Today is Li Chun (立春), a special day marked by the Chinese community around the world. Historically, Li Chun is the day, marking the first period of the Solar Terms where which is a calendar of twenty-four periods and climate to govern agricultural arrangements in ancient China, and the start of Spring.
In the old days, as people are generally farmers, they often celebrate the beginning of Lichun with special village events, worship and offerings to the gods and ceremonies for a blissful and prosperous new year. But as societies and way of life for the people have changed so has the form of celebrating this special day.
In Singapore, we have this unique practice of depositing money at a specific timing. (As documented on Wikipedia).
As seen in social media postings over the recent years, Chinese Singaporeans willingly and happily queue up in long snaking lines on Li Chun to withdraw and deposit money from ATMs, with many trying to meet the timings as specified in the circulated charts based on their Chinese Zodiac. This is in the belief that by depositing money into their bank accounts on Li Chun and at the specific timing, one’s wealth and prosperity will be boosted for the rest of the year.
So given that this practice had not been observed only till recent years, what did these people based their belief on?
Well, if one trace back using internet records, the culprit to this urban myth is the image below.
(A Facebook post by Channel 8 noting that the trend started in 2014, through this image.)
The image writes, “We had been doing this, the last few years and our wealth did grow. Over the years, many became millionaires (cash rich) and much more.” and shows a chart which indicate the timings to deposit money for the various Chinese zodiac.
According to internet records, the image is actually a photo of a powerpoint slide shown during a Fengshui seminar in 2014 and shared via WhatsApp and made its round among the population. (The hardwarezone discussion on this, for some reasons, had been deleted)
An account which sheds light as to how the trend started can be seen in a recollection by a blogger who documented her experience in 2014, noting that she had been informed of the timing by her friend who posted the image up on Facebook and was spurred by friends in her Whatsapp group to go deposit money into the bank. A story which likely would have been repeated with many other Chinese Singaporeans, resulting in the island-wide practice of depositing money.
Then came 2015, an excel sheet of the timing was shared around with people still not questioning where this sheet came from and why is there this practice out of the sudden.
Realise that deposit machines at banks all damn long queue today? Its cause of this. pic.twitter.com/1EcyV7ebv9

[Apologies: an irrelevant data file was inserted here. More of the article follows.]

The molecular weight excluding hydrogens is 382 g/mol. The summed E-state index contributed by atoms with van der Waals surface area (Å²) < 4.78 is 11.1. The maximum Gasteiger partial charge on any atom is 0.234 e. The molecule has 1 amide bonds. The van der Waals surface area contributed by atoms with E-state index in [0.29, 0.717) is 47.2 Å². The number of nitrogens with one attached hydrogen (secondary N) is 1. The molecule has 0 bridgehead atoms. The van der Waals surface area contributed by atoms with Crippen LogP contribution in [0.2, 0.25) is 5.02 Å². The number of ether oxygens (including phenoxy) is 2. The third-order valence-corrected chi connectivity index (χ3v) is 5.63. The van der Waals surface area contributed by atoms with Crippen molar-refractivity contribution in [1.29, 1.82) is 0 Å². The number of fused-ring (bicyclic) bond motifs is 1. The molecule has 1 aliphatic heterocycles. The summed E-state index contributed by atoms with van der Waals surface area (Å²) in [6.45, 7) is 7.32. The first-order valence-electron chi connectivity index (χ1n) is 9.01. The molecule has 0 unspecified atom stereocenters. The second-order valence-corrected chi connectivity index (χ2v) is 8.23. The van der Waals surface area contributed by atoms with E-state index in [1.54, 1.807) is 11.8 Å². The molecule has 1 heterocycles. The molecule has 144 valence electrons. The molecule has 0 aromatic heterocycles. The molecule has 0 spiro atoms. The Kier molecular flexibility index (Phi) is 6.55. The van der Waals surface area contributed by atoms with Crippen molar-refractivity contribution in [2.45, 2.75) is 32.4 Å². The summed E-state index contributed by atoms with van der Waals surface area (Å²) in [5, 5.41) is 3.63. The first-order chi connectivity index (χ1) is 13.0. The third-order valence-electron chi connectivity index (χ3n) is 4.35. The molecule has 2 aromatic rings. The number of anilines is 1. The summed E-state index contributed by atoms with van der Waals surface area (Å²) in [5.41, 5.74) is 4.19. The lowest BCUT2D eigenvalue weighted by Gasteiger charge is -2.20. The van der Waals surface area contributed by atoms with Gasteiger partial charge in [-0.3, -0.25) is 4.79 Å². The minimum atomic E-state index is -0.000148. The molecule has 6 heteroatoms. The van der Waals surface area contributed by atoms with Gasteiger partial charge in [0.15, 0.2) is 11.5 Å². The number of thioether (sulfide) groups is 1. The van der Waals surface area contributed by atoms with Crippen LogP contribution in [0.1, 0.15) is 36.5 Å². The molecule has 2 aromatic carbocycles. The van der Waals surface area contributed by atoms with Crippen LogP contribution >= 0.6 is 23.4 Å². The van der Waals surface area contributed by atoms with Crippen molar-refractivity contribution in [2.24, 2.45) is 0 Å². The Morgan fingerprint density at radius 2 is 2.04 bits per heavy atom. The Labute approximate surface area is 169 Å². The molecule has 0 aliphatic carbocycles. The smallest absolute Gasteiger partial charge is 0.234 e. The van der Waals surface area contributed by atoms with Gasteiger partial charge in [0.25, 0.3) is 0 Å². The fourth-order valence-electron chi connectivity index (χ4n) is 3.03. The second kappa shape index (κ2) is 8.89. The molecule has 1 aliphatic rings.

— zaииєy (@rzngo_) February 4, 2015
By 2016, this belief became mainstream with certain Fengshui practitioners posting their version of the timing and publications posting their own versions of the timing. Again people shared without questions.
So you may ask, “Is this really an urban myth?” To set the record right, here are examples of experts saying so:
Dato Joey Yap, a leading authority in Feng Shui from Malaysia, has this to say about the practice to deposit money on Li Chun, “Let me reassure you that this is absolute rubbish. you don’t have to just do banking or deposit money on 4 Feb, the first day of the Chinese New Year, it is absolutely untrue. There is a difference between general superstition and actual practice of metaphysics. He goes on to say, “The actual usage of date and time in Chinese metaphysics is selecting the right date and time for activation of positive energy” and states that depositing money on Li Chun has absolutely zero impact on the year for any individual.
Back in 2016, The New Paper quoted Fengshui master Adelina Pang who has been in the industry for more than 18 years, “Someone invented this belief of depositing money on Li Chun for good wealth and now, it has become the talk of the town…In pure fengshui, there is no such thing as depositing money on that day for good wealth.” While Fengshui master David Tong, who has been in the industry for 11 years, explains,”Li Chun just marks the beginning of spring and a year of transition.”
Lianhe Zaobao also ran an article, quoting Fengshui practitioners about how there is no basis for the belief that there is a lucky timing for depositing of money on Li Chun and that the belief is nonsense and has no basis in Chinese metaphysics.
While a good saving practice is good to nurture among the community but the way how people adopted a “custom” by mere belief and herd mentality through social media is pretty alarming.
Many of my friends have said, “It is just for fun”, “No harm trying” and other things which suggested that it was ok to adopt a belief since there is no harm. But given that Fengshui masters (who are supposed to know their stuff) have already expressed their opinions about depositing money on Li Chun, why is there still an insistence to follow a practice that has no basis to it?
Perhaps this is one aspect of the society which we can call, “Uniquely Singapore”